Administrators Relationships: School transportation rarely gets the level of attention it should from high-ranking school officials.  And that is not to be critical of them as their responsibilities are wide-ranging and stressful. But transportation is itself stressful and managers/directors need political and financial and even emotional support in their roles. Transportation folks are known as self-sufficient and as problem-solvers. Those two traits tend to earn them less attention. Moreover, superintendents and principals are very focused on instructional support and academic development for the children. Non-instructional activities, such as school transportation, do not get their attention…unless something adverse happens.

Budget demands: school transportation is a non-instructional cost item in a school district, which means it is not at the high priority that instructional costs are.  While we understand that, it is also difficult to operate annually with the assumption that your budget will be either held flat or reduced to allow for support in other areas.  With increases in fuel costs or, in the alternative, costly new clean/green technologies, and increased costs for driver wages, and the potential for seat belts and other safety equipment to be added to our buses, there is a case to be made that we need more not less.

Staffing Shortages: it is no secret that we have a driver shortage and that many operators are finding it difficult to retain technicians and other staff positions. That makes the work of the supervisor/director even more challenging and demanding.  

What to do? As professionals, we are driven to find solutions in our workplaces.  As a profession, we will need to explore and find solutions together that help us all and not just our own local or personal needs.

Not unlike our efforts to get under the driver shortage, we will need to dissect ‘the job’ to understand how it works and what it takes to do it.  We will need to understand the transportation director role in the context of the educational community in 2023 and beyond. The expression ‘this isn’t your father’s transportation supervisor job’ may apply here.  The roles that supervisors and directors play involve more than keeping the fleet rolling and the drivers in the seats. There is more to the job in terms of social and educational issues, human resources management, security and violence prevention. student and family engagements, in-house administrative roles, environmental matters, special education issues, facilities planning and more.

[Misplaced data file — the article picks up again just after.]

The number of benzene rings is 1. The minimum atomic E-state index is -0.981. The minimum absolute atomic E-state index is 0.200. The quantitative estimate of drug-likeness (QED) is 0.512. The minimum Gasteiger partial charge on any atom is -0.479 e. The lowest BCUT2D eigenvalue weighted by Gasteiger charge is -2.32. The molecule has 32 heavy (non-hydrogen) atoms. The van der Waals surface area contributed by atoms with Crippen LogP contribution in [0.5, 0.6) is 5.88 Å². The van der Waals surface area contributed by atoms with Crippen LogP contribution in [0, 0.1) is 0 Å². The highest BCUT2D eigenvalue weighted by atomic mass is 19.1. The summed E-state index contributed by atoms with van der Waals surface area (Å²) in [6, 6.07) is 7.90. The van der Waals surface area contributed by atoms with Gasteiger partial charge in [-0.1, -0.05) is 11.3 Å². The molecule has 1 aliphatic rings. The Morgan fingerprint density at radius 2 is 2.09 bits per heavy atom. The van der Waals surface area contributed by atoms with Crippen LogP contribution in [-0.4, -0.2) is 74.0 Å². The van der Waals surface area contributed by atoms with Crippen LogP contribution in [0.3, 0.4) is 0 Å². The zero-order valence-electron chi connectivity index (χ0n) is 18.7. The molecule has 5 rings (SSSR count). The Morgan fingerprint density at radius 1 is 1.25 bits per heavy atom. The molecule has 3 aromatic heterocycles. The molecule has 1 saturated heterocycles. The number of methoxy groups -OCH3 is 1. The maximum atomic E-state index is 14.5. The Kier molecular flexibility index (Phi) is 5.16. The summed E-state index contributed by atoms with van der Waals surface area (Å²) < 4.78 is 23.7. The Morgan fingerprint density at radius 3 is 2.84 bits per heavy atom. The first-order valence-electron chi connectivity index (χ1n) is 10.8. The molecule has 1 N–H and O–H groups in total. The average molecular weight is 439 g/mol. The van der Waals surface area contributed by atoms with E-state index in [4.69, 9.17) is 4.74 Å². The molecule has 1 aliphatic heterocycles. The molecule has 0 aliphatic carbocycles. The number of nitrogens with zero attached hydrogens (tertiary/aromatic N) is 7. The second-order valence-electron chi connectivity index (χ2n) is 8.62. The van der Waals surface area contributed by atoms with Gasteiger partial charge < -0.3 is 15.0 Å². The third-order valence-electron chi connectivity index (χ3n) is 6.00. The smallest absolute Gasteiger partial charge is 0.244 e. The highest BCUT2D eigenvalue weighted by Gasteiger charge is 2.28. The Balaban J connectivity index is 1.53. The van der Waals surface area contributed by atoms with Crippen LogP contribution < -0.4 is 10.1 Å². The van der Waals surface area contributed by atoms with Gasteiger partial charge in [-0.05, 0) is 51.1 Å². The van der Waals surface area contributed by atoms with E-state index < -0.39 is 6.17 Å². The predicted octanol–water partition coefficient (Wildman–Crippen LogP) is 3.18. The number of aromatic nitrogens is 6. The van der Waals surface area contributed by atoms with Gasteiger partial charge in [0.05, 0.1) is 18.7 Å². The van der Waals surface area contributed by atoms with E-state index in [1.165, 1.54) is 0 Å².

As I once shared in New York with our association membership, we are not simply ‘transportation professionals’; we are indeed ‘education professionals who are engaged in the transportation aspects of education and school operations.’  With that perspective, our discussions and exploration as we generate the leaders of the next generation become clearer.

In the meantime, take pride in what you do and particularly who you do it all for (Hint: the children). Don’t hesitate to boast a little about the successes you achieve each day.  Take a moment to observe those around you who have the potential to lead and then nurture them as appropriate.

 The future is in our hands. 

(Count on there being more of this discussion in future issues and potentially webinars with people who think about these matters.)

Peter Mannella (pfman5@gmail.com) is chair of the NAPT Public Policy Committee.